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Capitals 2, Bruins 1

Bruins miss chances in shootout loss

Things weren't looking up for Bruins forward Marc Savard after the Capitals' Boyd Gordon took him down. Things weren't looking up for Bruins forward Marc Savard after the Capitals' Boyd Gordon took him down. (Nick Wass/Associated Press)
Email|Print|Single Page| Text size + By Fluto Shinzawa
Globe Staff / March 17, 2008

WASHINGTON - From Marc Savard's point of view, every component of the Bruins' odd-man rush toward the end of overtime unfolded perfectly.

With the Capitals caught up ice, Savard kicked off the breakout, dishing the puck to the left side for Glen Murray. Murray considered his options - a pass back to Savard, an off-wing shot on goalie Cristobal Huet, a dish to a coming-with-speed Dennis Wideman - and went with the final play.

Murray laid a puck back for Wideman, the third man high, for the potential winning score. Wideman's shot, however, went wide of the Washington net, keeping the score tied, 1-1, and sending the game into the shootout, where forwards Alexander Semin and Viktor Kozlov put pucks past Alex Auld to give the Capitals a 2-1 victory before 18,277 at the Verizon Center.

"I thought we played well enough to deserve a win, but that's the way it goes now," said coach Claude Julien. "Every game is so tight. When you're on the winning side of shootouts, it's great. The other side is tough to take, especially when points are so important, but that's the way it goes."

The Bruins' immediate disappointment, however, was tempered by the achievement of claiming 3 points over the last two games - both without defenseman Zdeno Chara.

"We did a lot of good things," said Auld. "It was a huge point. Obviously, we wanted 2. But we have to look at the big picture. We got 3 out of 4 points on the weekend. We really battled hard and we're getting our game back to where we want it."

Without Chara, superstar Alex Ovechkin's constant shadow, the Bruins were facing the tall task of limiting the Russian's scoring chances. With Chara in the lineup during their last match at the Verizon Center, Ovechkin scored three goals, including his 50th of the season, and he threatened to do a number on the Boston defense yesterday.

But Ovechkin had to settle for a humbling line: five shots, six attempts stuffed by the Boston defense, zero points, and one diving penalty in 25:49 of ice time.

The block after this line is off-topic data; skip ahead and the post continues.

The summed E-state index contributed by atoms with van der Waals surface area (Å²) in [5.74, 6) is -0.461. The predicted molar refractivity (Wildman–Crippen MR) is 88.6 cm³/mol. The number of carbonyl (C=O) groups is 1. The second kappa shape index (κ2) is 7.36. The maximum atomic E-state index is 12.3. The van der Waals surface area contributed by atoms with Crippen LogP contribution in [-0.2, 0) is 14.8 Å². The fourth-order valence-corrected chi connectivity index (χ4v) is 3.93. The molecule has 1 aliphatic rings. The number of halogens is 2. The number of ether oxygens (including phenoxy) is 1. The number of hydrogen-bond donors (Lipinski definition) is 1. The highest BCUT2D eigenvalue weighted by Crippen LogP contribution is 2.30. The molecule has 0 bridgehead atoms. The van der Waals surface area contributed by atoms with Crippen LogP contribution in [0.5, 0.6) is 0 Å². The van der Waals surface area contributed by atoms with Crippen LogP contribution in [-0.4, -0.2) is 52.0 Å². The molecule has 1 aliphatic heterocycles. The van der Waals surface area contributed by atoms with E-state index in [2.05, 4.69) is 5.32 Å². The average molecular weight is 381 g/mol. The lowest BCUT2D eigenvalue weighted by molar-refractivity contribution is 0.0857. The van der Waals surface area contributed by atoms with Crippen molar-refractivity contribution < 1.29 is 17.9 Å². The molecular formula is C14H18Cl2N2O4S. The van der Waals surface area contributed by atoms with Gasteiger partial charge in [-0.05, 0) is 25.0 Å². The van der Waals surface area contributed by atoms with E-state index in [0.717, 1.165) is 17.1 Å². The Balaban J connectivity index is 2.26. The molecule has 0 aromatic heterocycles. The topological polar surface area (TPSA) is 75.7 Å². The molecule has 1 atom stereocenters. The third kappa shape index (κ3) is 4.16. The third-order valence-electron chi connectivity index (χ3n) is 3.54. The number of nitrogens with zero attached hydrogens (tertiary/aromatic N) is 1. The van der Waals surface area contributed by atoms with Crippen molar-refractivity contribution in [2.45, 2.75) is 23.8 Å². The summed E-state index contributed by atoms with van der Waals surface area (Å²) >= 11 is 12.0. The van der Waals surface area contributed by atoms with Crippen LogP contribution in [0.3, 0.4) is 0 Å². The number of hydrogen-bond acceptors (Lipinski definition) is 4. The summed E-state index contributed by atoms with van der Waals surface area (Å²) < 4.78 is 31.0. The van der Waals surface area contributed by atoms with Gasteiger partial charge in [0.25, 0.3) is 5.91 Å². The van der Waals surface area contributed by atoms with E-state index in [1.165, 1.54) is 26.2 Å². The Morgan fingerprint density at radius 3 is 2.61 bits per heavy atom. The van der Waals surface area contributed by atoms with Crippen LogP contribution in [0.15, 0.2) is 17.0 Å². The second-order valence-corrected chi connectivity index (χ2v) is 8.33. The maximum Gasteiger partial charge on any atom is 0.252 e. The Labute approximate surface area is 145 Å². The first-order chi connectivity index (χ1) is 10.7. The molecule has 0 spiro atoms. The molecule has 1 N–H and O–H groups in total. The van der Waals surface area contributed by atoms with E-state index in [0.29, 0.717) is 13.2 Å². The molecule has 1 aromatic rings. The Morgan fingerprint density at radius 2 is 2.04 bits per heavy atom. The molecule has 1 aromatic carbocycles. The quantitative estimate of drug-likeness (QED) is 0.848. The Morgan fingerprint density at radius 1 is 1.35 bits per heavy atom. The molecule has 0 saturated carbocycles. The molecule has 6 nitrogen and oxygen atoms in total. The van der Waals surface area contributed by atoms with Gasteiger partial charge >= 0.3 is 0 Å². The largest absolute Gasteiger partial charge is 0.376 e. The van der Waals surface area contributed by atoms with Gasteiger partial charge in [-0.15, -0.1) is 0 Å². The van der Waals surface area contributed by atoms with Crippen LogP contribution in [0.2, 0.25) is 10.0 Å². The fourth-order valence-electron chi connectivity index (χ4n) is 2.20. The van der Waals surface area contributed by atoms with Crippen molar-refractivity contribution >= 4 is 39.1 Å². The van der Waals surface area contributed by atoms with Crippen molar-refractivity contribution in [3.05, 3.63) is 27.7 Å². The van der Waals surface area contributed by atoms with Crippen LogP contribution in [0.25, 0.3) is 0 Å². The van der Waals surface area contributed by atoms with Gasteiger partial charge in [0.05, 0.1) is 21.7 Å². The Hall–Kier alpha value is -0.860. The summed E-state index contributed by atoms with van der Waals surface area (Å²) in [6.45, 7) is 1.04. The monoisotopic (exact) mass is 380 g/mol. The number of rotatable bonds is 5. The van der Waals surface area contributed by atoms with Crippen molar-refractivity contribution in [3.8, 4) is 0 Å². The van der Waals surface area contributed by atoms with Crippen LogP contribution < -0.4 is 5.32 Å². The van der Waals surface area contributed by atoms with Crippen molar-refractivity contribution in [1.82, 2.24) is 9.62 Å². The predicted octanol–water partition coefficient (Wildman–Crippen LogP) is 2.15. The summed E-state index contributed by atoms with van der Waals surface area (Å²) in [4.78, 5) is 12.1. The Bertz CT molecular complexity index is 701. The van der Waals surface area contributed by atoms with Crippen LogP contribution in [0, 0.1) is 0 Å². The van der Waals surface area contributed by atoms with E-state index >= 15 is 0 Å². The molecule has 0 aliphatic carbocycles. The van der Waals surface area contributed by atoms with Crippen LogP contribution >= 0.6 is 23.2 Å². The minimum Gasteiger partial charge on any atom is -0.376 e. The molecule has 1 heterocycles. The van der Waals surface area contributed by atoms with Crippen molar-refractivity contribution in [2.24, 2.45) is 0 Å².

"We were very alert to make sure we didn't let him get behind us," said Julien.

The only goal the Bruins allowed in the first 65 minutes came with some misfortune. At 16:55 of the first period, Andrew Ference was nabbed for holding. Then with 39 seconds remaining on Ference's infraction, Aaron Ward was sent off for high-sticking, giving the deadly Washington power play - Ovechkin and defenseman Mike Green at the points, with Semin and talented forwards Nicklas Backstrom and Sergei Fedorov down low - a two-man advantage.

Backstrom, controlling the puck deep in the right corner, threw a pass back to Fedorov at the top of the right circle. With the Bruins cheating to Ovechkin's side, preventing Fedorov from sliding it over for a one-timer, the veteran center wound up and cranked a shot that skimmed off the shinpad of Wideman and deflected past Auld at 18:42.

While the Capitals had their opportunities - Semin had a handful of bona fide scoring chances - the Bruins went the other way and put heavy pressure on Huet, who had to make 39 stops, including 17 in the third period.

In the second period, the Bruins tied the game after ex-Boston defenseman Milan Jurcina was tagged with a high-sticking double minor for clipping Wideman in the kisser (this just after stepping out of the penalty box after serving a hooking penalty). During the four-minute power play, Chuck Kobasew netted the tying goal. Milan Lucic, taking a clearing pass from Matt Lashoff, skated up the left-side wall and spotted Kobasew, the third forward high, entering the zone on the far side. Lucic gave Kobasew a crisp cross-ice pass, and the winger powered a slap shot between the pads of Huet for his 22d strike of the year.

In the third period, Boston had a sparkling chance to take the lead when Savard picked off a Fedorov pass in the Washington zone. Savard had a wide-open shooting lane and cranked a slapper that Huet turned aside.

In the shootout, Semin, the first shooter, gave his team a 1-0 lead. Semin charged the net and came to a stop, throwing off Auld's timing, then picked the corner over the netminder's glove. Huet stuffed Kobasew with his blocker, and after Auld booted out an attempt by Ovechkin, Phil Kessel aimed to tie the shootout. But Kessel, trying to go backhand on Huet, didn't get much on it and it went wide. Then Kozlov iced the result by propelling a wrist shot through Auld.

"Defensively, it was a pretty sound game," said Julien. "They had their chances and we had ours. You've got to give a lot of credit to both goaltenders because both played extremely well."

Fluto Shinzawa can be reached at fshinzawa@globe.com.

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